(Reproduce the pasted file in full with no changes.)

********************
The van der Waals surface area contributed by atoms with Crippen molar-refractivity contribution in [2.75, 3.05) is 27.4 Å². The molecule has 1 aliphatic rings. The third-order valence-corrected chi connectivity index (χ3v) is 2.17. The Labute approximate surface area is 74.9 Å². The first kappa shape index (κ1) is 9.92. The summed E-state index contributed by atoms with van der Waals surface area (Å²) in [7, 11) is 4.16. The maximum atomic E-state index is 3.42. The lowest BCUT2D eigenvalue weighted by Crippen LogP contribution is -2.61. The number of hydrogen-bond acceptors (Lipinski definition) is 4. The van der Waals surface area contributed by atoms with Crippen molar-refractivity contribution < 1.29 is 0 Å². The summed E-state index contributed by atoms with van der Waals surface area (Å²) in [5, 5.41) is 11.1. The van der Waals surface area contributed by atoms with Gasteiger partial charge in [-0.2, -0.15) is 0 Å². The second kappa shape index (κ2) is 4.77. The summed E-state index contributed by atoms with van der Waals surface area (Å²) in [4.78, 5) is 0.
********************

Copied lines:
The van der Waals surface area contributed by atoms with Crippen molar-refractivity contribution in [2.75, 3.05) is 27.4 Å². The molecule has 1 aliphatic rings. The third-order valence-corrected chi connectivity index (χ3v) is 2.17. The Labute approximate surface area is 74.9 Å². The first kappa shape index (κ1) is 9.92. The summed E-state index contributed by atoms with van der Waals surface area (Å²) in [7, 11) is 4.16. The maximum atomic E-state index is 3.42. The lowest BCUT2D eigenvalue weighted by Crippen LogP contribution is -2.61. The number of hydrogen-bond acceptors (Lipinski definition) is 4. The van der Waals surface area contributed by atoms with Crippen molar-refractivity contribution < 1.29 is 0 Å². The summed E-state index contributed by atoms with van der Waals surface area (Å²) in [5, 5.41) is 11.1. The van der Waals surface area contributed by atoms with Gasteiger partial charge in [-0.2, -0.15) is 0 Å². The second kappa shape index (κ2) is 4.77. The summed E-state index contributed by atoms with van der Waals surface area (Å²) in [4.78, 5) is 0.